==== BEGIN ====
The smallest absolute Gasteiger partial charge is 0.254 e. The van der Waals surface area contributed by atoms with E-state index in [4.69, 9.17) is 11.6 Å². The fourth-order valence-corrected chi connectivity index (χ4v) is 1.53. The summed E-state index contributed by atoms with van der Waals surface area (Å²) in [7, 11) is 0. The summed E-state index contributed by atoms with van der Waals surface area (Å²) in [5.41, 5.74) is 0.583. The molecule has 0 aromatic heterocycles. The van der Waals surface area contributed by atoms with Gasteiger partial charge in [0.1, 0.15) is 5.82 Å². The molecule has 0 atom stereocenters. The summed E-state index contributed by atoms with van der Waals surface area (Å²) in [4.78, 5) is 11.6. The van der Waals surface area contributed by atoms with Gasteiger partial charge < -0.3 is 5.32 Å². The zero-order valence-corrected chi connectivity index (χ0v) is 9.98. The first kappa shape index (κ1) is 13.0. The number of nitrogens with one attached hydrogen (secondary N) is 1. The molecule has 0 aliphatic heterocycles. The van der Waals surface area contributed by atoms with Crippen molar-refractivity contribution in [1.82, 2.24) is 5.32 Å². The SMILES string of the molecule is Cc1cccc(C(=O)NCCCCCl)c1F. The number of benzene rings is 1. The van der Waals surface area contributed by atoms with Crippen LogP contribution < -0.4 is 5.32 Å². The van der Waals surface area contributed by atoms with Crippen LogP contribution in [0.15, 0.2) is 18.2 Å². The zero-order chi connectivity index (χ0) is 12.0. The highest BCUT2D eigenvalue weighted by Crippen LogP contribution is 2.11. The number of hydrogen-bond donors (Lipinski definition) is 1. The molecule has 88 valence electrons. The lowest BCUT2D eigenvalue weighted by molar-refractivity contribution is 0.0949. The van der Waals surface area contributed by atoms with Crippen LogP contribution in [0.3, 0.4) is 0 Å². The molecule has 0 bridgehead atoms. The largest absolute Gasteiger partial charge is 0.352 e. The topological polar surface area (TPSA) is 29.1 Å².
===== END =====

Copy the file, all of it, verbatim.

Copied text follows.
The smallest absolute Gasteiger partial charge is 0.254 e. The van der Waals surface area contributed by atoms with E-state index in [4.69, 9.17) is 11.6 Å². The fourth-order valence-corrected chi connectivity index (χ4v) is 1.53. The summed E-state index contributed by atoms with van der Waals surface area (Å²) in [7, 11) is 0. The summed E-state index contributed by atoms with van der Waals surface area (Å²) in [5.41, 5.74) is 0.583. The molecule has 0 aromatic heterocycles. The van der Waals surface area contributed by atoms with Gasteiger partial charge in [0.1, 0.15) is 5.82 Å². The molecule has 0 atom stereocenters. The summed E-state index contributed by atoms with van der Waals surface area (Å²) in [4.78, 5) is 11.6. The van der Waals surface area contributed by atoms with Gasteiger partial charge < -0.3 is 5.32 Å². The zero-order valence-corrected chi connectivity index (χ0v) is 9.98. The first kappa shape index (κ1) is 13.0. The number of nitrogens with one attached hydrogen (secondary N) is 1. The molecule has 0 aliphatic heterocycles. The van der Waals surface area contributed by atoms with Crippen molar-refractivity contribution in [1.82, 2.24) is 5.32 Å². The SMILES string of the molecule is Cc1cccc(C(=O)NCCCCCl)c1F. The number of benzene rings is 1. The van der Waals surface area contributed by atoms with Crippen LogP contribution < -0.4 is 5.32 Å². The van der Waals surface area contributed by atoms with Crippen LogP contribution in [0.15, 0.2) is 18.2 Å². The zero-order chi connectivity index (χ0) is 12.0. The highest BCUT2D eigenvalue weighted by Crippen LogP contribution is 2.11. The number of hydrogen-bond donors (Lipinski definition) is 1. The molecule has 88 valence electrons. The lowest BCUT2D eigenvalue weighted by molar-refractivity contribution is 0.0949. The van der Waals surface area contributed by atoms with Crippen LogP contribution in [0.3, 0.4) is 0 Å². The molecule has 0 bridgehead atoms. The largest absolute Gasteiger partial charge is 0.352 e. The topological polar surface area (TPSA) is 29.1 Å².